The Protection Racket State: Elite Politics, Military Extortion, and Civil War in El Salvador

The Protection Racket State: Elite Politics, Military Extortion, and Civil War in El Salvador

The Protection Racket State: Elite Politics, Military Extortion, and Civil War in El Salvador

The Protection Racket State: Elite Politics, Military Extortion, and Civil War in El Salvador

Synopsis

In 1932 security forces in El Salvador murdered 25,000 peasants and workers. Between 1978 and 1991 the Salvadoran government killed an additional 50,000 civilians. This work demonstrates that the Salvadoran military state was essentially a protection racket.

Excerpt

With the Revolution of 1948, the Salvadoran military put itself forward as the one institution capable of distinguishing the national interest from the particular interests defended by the liberalism of the nineteenth and early twentieth centuries. in order to carry out its national development project, the military set itself apart both from strict accountability to the population (though elections would be held and popular policies enacted) and from the upper classes (though they would be allowed representation in areas of the state that regulated economic activity). the military, as the institutional heart of the state, intended to balance the conflicting demands in Salvadoran society; it would neither turn the state over to a civilian mass public that had proven itself prone to leftism, nor act merely as an instrument of an oligarchy whose selfish pursuit of private interests would impede national development, stability, and the ability to resist communism.

This ambitious program set the stage for disaster in El Salvador. the military proved ill-suited as an institution to implement the corporatist project that the Revolution of 1948 proposed. Successful corporatist politics generally depends upon an implicit agreement by poor and middle-class sectors to channel their political demands exclusively through official parties, unions, and associations, with the expectation that the state will respond effectively to some of those demands (Schmitter 1974). For their part, strategic sectors of the upper classes must be willing to defer to the state out of a recognition that their long-term collective interests, if not their short-term particular interests, are best served by an autonomous state.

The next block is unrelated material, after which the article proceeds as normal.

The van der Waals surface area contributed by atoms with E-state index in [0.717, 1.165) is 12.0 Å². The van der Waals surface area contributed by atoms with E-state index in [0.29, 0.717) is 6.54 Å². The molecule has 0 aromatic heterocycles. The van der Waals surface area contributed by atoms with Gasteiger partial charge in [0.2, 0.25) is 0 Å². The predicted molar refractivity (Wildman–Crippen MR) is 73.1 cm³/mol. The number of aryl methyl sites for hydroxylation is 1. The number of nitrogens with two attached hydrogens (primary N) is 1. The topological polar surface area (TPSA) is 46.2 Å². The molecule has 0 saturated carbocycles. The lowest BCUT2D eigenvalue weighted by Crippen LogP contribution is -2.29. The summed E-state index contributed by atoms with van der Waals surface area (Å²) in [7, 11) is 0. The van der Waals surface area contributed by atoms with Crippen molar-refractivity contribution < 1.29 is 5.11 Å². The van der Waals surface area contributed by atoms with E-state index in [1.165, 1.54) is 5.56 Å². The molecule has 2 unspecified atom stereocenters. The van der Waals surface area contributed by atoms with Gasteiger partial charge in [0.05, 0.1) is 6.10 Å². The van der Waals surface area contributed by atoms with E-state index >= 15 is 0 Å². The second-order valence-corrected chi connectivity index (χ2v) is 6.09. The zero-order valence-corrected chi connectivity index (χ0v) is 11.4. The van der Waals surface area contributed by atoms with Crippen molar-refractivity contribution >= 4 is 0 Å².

Between 1948 and 1976 the Salvadoran military state failed on all of these dimensions. It proved unable to deliver enough socioeconomic benefits to maintain its legitimacy in the eyes of the country's poor majority. Until the 1960s, it failed to organize its own rural base of support, depending on conservative agrarian elites to deliver rural votes. When the military did begin to organize that base (initially the Democratic Nationalist Organization, ORDEN), it engaged more in intelligence gathering and repression than in political action. At the local . . .

Search by... Author
Show... All Results Primary Sources Peer-reviewed

Oops!

An unknown error has occurred. Please click the button below to reload the page. If the problem persists, please try again in a little while.